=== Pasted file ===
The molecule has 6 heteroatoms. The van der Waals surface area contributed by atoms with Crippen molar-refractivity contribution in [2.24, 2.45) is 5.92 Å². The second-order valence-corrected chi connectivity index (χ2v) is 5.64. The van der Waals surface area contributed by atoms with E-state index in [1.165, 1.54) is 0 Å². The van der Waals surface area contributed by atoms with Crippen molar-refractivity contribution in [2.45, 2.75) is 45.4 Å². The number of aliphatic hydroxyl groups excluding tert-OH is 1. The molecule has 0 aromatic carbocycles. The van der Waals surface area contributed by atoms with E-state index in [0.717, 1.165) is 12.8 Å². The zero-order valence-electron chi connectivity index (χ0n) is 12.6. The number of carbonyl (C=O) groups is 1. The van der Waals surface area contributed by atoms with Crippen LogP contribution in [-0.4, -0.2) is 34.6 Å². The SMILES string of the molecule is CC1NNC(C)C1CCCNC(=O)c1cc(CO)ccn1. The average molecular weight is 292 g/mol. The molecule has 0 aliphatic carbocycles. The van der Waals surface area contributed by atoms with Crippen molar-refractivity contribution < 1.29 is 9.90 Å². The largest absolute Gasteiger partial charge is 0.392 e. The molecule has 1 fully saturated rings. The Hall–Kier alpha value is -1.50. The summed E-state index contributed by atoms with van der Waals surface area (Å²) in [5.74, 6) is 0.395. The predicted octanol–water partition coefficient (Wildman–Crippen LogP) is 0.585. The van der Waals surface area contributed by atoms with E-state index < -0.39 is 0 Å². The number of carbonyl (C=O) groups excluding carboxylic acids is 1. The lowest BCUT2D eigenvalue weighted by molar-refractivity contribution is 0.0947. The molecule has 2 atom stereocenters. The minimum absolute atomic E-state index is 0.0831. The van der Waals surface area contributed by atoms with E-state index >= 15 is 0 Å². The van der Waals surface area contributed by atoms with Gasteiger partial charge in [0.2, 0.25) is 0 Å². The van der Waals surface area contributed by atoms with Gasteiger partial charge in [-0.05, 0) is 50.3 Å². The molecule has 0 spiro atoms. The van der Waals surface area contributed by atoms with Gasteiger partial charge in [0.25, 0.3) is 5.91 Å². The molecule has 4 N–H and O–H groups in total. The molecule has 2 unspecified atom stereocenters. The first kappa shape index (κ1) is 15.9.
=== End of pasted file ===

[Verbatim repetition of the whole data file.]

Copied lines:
The molecule has 6 heteroatoms. The van der Waals surface area contributed by atoms with Crippen molar-refractivity contribution in [2.24, 2.45) is 5.92 Å². The second-order valence-corrected chi connectivity index (χ2v) is 5.64. The van der Waals surface area contributed by atoms with E-state index in [1.165, 1.54) is 0 Å². The van der Waals surface area contributed by atoms with Crippen molar-refractivity contribution in [2.45, 2.75) is 45.4 Å². The number of aliphatic hydroxyl groups excluding tert-OH is 1. The molecule has 0 aromatic carbocycles. The van der Waals surface area contributed by atoms with E-state index in [0.717, 1.165) is 12.8 Å². The zero-order valence-electron chi connectivity index (χ0n) is 12.6. The number of carbonyl (C=O) groups is 1. The van der Waals surface area contributed by atoms with Crippen LogP contribution in [-0.4, -0.2) is 34.6 Å². The SMILES string of the molecule is CC1NNC(C)C1CCCNC(=O)c1cc(CO)ccn1. The average molecular weight is 292 g/mol. The molecule has 0 aliphatic carbocycles. The van der Waals surface area contributed by atoms with Crippen molar-refractivity contribution < 1.29 is 9.90 Å². The largest absolute Gasteiger partial charge is 0.392 e. The molecule has 1 fully saturated rings. The Hall–Kier alpha value is -1.50. The summed E-state index contributed by atoms with van der Waals surface area (Å²) in [5.74, 6) is 0.395. The predicted octanol–water partition coefficient (Wildman–Crippen LogP) is 0.585. The van der Waals surface area contributed by atoms with E-state index < -0.39 is 0 Å². The number of carbonyl (C=O) groups excluding carboxylic acids is 1. The lowest BCUT2D eigenvalue weighted by molar-refractivity contribution is 0.0947. The molecule has 2 atom stereocenters. The minimum absolute atomic E-state index is 0.0831. The van der Waals surface area contributed by atoms with E-state index >= 15 is 0 Å². The van der Waals surface area contributed by atoms with Gasteiger partial charge in [0.2, 0.25) is 0 Å². The van der Waals surface area contributed by atoms with Gasteiger partial charge in [-0.05, 0) is 50.3 Å². The molecule has 0 spiro atoms. The van der Waals surface area contributed by atoms with Gasteiger partial charge in [0.25, 0.3) is 5.91 Å². The molecule has 4 N–H and O–H groups in total. The molecule has 2 unspecified atom stereocenters. The first kappa shape index (κ1) is 15.9.